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The Body in Tolkien's Legendarium

The Body in Tolkien's Legendarium: Essays on Middle-earth Corporeality
The Body in Tolkien Legendarium.jpg
AuthorChristopher Vaccaro
PublisherMcFarland
Released15 August 2013
Formatpaperback
Pages200
ISBN978-0786474783

The Body in Tolkien's Legendarium: Essays on Middle-earth Corporeality is a 2013 book edited by Christopher Vaccaro about J.R.R. Tolkien's works.

Contents

  • Introduction
    • by Christopher Vaccaro
Part I. The Transformation of the Body
  • The Body in Question: The unhealed wounds of Frodo Baggins
  • Incorpoeality and transformation in The Lord of the Rings
    • by Yvette Kisor
  • Frodo's body: Liminality and the experience of war
    • by Anna Smol
Part II. The Body and the Spirit
  • The Hröa and Fëa of Middle-earth: Health, ecology and war
    • by Matthew Dickerson
  • The ugly elf: Orc bodies, Perversion and Redemption in The Silmarillion and The Lord of the Rings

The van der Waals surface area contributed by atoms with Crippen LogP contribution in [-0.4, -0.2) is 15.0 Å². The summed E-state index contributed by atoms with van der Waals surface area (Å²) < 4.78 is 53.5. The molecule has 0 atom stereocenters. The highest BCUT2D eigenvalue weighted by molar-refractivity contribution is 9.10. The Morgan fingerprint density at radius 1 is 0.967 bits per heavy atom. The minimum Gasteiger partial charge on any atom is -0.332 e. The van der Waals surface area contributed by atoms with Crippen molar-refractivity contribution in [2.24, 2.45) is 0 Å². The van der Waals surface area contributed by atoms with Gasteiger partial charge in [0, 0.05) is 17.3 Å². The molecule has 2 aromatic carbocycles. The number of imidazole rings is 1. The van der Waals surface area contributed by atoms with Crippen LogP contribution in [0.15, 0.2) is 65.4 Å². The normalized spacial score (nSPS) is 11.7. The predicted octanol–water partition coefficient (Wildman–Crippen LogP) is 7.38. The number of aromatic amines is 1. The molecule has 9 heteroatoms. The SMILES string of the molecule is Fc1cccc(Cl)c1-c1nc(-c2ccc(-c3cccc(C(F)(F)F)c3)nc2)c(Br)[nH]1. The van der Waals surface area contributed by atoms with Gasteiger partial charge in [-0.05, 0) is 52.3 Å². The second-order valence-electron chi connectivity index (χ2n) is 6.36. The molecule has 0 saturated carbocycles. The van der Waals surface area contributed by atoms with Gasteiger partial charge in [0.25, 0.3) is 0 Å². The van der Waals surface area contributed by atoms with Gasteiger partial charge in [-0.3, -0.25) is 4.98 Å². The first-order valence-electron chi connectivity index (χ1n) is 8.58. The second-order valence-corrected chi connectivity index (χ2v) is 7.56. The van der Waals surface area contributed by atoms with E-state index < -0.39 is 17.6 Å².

• by Jolanta N. Komornicka
Part III. The Discursive Body
  • "Light" (noun, 1) or "light" (adjective, 14b)? Female bodies and femininities in The Lord of the Rings
    • by Robin Anne Reid
  • A Body of Myth: Representing Sauron in The Lord of the Rings
Part IV. The Body and the Source Material
  • Emblematic Bodies: Tolkien and the depiction of female physical presence
    • by James T. Williamson
  • Extending the Reach of the Invisible Hand: A gift looks for gain in the gifting economy of Middle-earth
    • by Jennifer Culver
  • Tolkien's whimsical mode: Physicalities in The Hobbit
    • by Christopher Vaccaro
  • About the contributors
  • List of names and terms

From the publisher

The timely collection of essays is thematically unified around the subject of corporeality. Its theoretical underpinnings emerge out of feminist, foucauldian, patristic and queer hermeneutics. The book is organized into categories specific to transformation, spirit versus body, discourse, and source material. More than one essay focuses on female bodies and on the monstrous or evil body. While Tolkien's The Lord of the Rings is central to most analyses, authors also cover The Hobbit, The Silmarillion, and material in The History of Middle-earth.